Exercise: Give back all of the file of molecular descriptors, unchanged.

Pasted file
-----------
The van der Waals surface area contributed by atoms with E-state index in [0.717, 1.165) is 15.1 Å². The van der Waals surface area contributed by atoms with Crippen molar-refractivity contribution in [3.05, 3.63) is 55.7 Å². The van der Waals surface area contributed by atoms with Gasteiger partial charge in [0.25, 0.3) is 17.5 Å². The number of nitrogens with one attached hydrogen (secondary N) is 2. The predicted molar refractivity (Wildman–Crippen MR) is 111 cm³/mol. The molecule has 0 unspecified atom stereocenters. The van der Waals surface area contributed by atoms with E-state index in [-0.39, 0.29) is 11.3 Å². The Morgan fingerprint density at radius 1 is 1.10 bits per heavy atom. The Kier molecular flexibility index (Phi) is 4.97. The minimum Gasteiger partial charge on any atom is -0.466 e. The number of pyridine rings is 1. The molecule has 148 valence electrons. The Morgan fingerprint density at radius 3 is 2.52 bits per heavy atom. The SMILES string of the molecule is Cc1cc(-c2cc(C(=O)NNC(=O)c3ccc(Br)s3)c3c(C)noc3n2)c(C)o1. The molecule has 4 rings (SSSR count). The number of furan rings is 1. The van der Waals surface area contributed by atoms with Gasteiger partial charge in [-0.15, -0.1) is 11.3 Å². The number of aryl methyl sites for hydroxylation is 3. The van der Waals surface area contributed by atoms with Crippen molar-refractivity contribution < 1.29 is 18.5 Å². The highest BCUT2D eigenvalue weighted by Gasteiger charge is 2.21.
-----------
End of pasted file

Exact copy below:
The van der Waals surface area contributed by atoms with E-state index in [0.717, 1.165) is 15.1 Å². The van der Waals surface area contributed by atoms with Crippen molar-refractivity contribution in [3.05, 3.63) is 55.7 Å². The van der Waals surface area contributed by atoms with Gasteiger partial charge in [0.25, 0.3) is 17.5 Å². The number of nitrogens with one attached hydrogen (secondary N) is 2. The predicted molar refractivity (Wildman–Crippen MR) is 111 cm³/mol. The molecule has 0 unspecified atom stereocenters. The van der Waals surface area contributed by atoms with E-state index in [-0.39, 0.29) is 11.3 Å². The Morgan fingerprint density at radius 1 is 1.10 bits per heavy atom. The Kier molecular flexibility index (Phi) is 4.97. The minimum Gasteiger partial charge on any atom is -0.466 e. The number of pyridine rings is 1. The molecule has 148 valence electrons. The Morgan fingerprint density at radius 3 is 2.52 bits per heavy atom. The SMILES string of the molecule is Cc1cc(-c2cc(C(=O)NNC(=O)c3ccc(Br)s3)c3c(C)noc3n2)c(C)o1. The molecule has 4 rings (SSSR count). The number of furan rings is 1. The van der Waals surface area contributed by atoms with Gasteiger partial charge in [-0.15, -0.1) is 11.3 Å². The number of aryl methyl sites for hydroxylation is 3. The van der Waals surface area contributed by atoms with Crippen molar-refractivity contribution < 1.29 is 18.5 Å². The highest BCUT2D eigenvalue weighted by Gasteiger charge is 2.21.